Reliable, secure, clean and affordable electricity is essential to our way of life and the future economic health of Ontario. You would think that after seven years in office the McGuinty liberals would have a long-term energy plan to achieve these goals. They don’t.
What they do have is a complex framework of energy market participants and regulators who are currently operating in a policy vacuum. All they have to guide them is an ever-changing patchwork of disjointed government energy initiatives.
Most of these initiatives are not understood by the public. Some are ill-timed, others highly controversial or too costly. This leaves consumers and business with the impression that the Liberals are making up their energy policy as they go along. Voter anger, frustration and disbelief are mounting.
At the heart of McGuinty’s approach to energy pricing is the idea that we should pay for the real cost of generating and delivering electricity. He argues that the alternative is to keep adding to the existing “stranded debt”-currently nearly $8-billion — accumulated under previous governments that subsidized hydro rates. He also believes that user pay will have the effect of lowering our energy use, and shifting our focus to conservation.
His approach makes sense in principle. But attempts to implement it have been badly planned and thus fraught with problems.
For example, the move to full cost recovery should have begun in the early years of McGuinty’s first mandate. Instead, in the midst of the worst economic downturn in living memory, the province is allowing hydro rates to skyrocket in order to reach this goal.
My September hydro bill is an astonishing 20% higher than last year’s — a 12 % increase in electricity generated and delivered, regulatory charges and debt retirement– plus another 8% thanks to the HST. Undeterred by the angry backlash that has greeted this scale of rate hike, Ontario Hydro has already applied for further rate increases of 15.7% in 2011 and 9.8% in 2012.
McGuinty is expected to trim these increases to about 8% in advance of the election next year. But this is no consolation when many household incomes are stagnant.
Ironically, part of the utility’s argument is that the demand for power has gone down due to a slow economy. So they want higher rates to maintain profits. It seems that we have to pay more for electricity whether demand goes down or goes up! A ‘catch 22’ that does nothing to promote the conservation ethic.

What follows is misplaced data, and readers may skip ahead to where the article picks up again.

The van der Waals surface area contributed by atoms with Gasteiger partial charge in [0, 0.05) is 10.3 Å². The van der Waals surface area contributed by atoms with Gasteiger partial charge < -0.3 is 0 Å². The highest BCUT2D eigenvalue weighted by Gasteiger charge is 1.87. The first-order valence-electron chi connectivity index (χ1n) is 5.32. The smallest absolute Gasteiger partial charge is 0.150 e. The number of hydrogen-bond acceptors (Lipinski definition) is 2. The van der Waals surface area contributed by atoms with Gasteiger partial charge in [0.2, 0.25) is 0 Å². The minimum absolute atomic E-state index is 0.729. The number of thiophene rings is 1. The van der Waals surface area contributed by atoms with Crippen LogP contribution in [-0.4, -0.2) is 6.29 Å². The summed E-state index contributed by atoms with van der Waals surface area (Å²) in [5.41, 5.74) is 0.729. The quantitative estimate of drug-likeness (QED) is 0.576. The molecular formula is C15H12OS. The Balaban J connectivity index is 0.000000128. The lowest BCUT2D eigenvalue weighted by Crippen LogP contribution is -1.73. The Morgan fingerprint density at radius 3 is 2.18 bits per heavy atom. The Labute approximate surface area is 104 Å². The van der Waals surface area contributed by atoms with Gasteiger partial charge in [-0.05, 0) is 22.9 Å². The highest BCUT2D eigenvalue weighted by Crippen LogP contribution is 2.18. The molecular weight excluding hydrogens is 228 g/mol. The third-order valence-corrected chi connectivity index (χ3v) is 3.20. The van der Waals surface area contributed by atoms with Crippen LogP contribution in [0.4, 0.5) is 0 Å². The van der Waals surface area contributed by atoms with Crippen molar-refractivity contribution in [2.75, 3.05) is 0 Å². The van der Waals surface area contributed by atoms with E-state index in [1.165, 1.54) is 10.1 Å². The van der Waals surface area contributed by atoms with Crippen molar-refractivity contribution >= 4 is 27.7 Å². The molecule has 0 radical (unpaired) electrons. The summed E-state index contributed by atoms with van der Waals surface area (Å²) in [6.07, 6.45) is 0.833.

Critics estimate that these two decisions alone account for $240-million a year in hydro costs — an average of $60 for each family in Ontario. No wonder people feel duped and powerless when it comes to their hydro bill.
Nuclear power was supposed to be part of the long term solution. It provides over 50% of our power needs and was slated to be maintained and even grow. For years this government touted the advantages of nuclear energy as a stable, constant, green-housegas free source of electricity.
Then in mid 2009, two years into a $20-billion nuclear upgrade project meant to replace two aging reactors at Darlington, the government abruptly “suspended” the whole project. Apparently the bids came in too high. For almost a year the only remaining nuclear initiative was the refurbishment of two reactors at Bruce Power.
Now it seems that Ontario Hydro plans to phase-out Pickering in 10 years at a cost of $300-million, and spend an undisclosed amount (read billions) to refurbish, not replace, the Darlington nuclear station. No word on what happens after Pickering, or on the future of nuclear energy in Ontario, or on the business case for these massive investments.
Meanwhile the government having put nuclear energy into expensive limbo, turns on its heels, and introduces the Green Energy Act. Suddenly we are to believe that renewable energy — wind, solar, hydro and bio-mass are going to fill the nuclear shortfall. And it will enable us to phase-out our coal fired plants by 2014.
Environmental groups are ecstatic. Energy consumers are wary. They should be.
Instead of starting slowly, the province has roared ahead with implementation. Nearly $1-billion in long-term green energy contracts — that pay huge rate premiums — are being signed every week, according to power expert Tom Adams. The higher cost of this green energy is already showing up on your hydro bill under the heading “Regulatory Charges.”
The $1.5-billon introduction of smart meters, intended to save us money and get us to use more off-peak electricity, has yet to entice consumers. Price differentials between off-peak and peak hours are not yet big enough to prompt many of us to do our laundry at midnight or our dishes before dawn. McGuinty has promised to revise the price differential to allow for greater savings. Hope springs eternal.
For this government to have any chance of re-election it must come forward with an integrated, long-term energy plan — and soon. The plan has to outline the optimum energy mix, be fullycosted, have a net economic benefit — and not empty our wallets in the process.
Michael Warren is the CEO of The Warren Group Inc and a public policy commentator. He is a former Ontario deputy minister, Toronto Transit Commission chief general manager and CEO of Canada Post Corporation. firstname.lastname@example.org